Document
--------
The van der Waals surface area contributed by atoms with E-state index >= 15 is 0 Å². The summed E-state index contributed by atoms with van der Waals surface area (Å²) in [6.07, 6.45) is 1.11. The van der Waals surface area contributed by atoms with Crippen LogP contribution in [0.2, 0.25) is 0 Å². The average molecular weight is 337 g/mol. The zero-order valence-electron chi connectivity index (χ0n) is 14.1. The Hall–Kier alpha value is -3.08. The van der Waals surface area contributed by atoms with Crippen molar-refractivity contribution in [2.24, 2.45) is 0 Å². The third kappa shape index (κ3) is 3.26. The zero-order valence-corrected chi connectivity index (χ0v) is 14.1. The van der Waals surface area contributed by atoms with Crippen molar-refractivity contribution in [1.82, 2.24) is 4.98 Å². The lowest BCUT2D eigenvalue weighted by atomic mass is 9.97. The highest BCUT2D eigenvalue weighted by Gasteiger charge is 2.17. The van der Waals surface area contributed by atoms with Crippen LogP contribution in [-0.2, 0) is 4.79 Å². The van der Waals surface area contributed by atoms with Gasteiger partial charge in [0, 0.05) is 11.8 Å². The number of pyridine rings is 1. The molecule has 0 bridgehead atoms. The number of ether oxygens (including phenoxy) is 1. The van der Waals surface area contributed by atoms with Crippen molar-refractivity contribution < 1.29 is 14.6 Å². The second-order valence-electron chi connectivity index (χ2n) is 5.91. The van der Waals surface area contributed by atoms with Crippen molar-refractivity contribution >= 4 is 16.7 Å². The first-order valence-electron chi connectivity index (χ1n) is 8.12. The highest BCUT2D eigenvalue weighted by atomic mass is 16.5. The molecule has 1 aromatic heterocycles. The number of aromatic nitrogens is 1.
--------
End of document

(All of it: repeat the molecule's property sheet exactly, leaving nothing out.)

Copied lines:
The van der Waals surface area contributed by atoms with E-state index >= 15 is 0 Å². The summed E-state index contributed by atoms with van der Waals surface area (Å²) in [6.07, 6.45) is 1.11. The van der Waals surface area contributed by atoms with Crippen LogP contribution in [0.2, 0.25) is 0 Å². The average molecular weight is 337 g/mol. The zero-order valence-electron chi connectivity index (χ0n) is 14.1. The Hall–Kier alpha value is -3.08. The van der Waals surface area contributed by atoms with Crippen molar-refractivity contribution in [2.24, 2.45) is 0 Å². The third kappa shape index (κ3) is 3.26. The zero-order valence-corrected chi connectivity index (χ0v) is 14.1. The van der Waals surface area contributed by atoms with Crippen molar-refractivity contribution in [1.82, 2.24) is 4.98 Å². The lowest BCUT2D eigenvalue weighted by atomic mass is 9.97. The highest BCUT2D eigenvalue weighted by Gasteiger charge is 2.17. The van der Waals surface area contributed by atoms with Crippen LogP contribution in [-0.2, 0) is 4.79 Å². The van der Waals surface area contributed by atoms with Gasteiger partial charge in [0, 0.05) is 11.8 Å². The number of pyridine rings is 1. The molecule has 0 bridgehead atoms. The number of ether oxygens (including phenoxy) is 1. The van der Waals surface area contributed by atoms with Crippen molar-refractivity contribution < 1.29 is 14.6 Å². The second-order valence-electron chi connectivity index (χ2n) is 5.91. The van der Waals surface area contributed by atoms with Crippen molar-refractivity contribution >= 4 is 16.7 Å². The first-order valence-electron chi connectivity index (χ1n) is 8.12. The highest BCUT2D eigenvalue weighted by atomic mass is 16.5. The molecule has 1 aromatic heterocycles. The number of aromatic nitrogens is 1.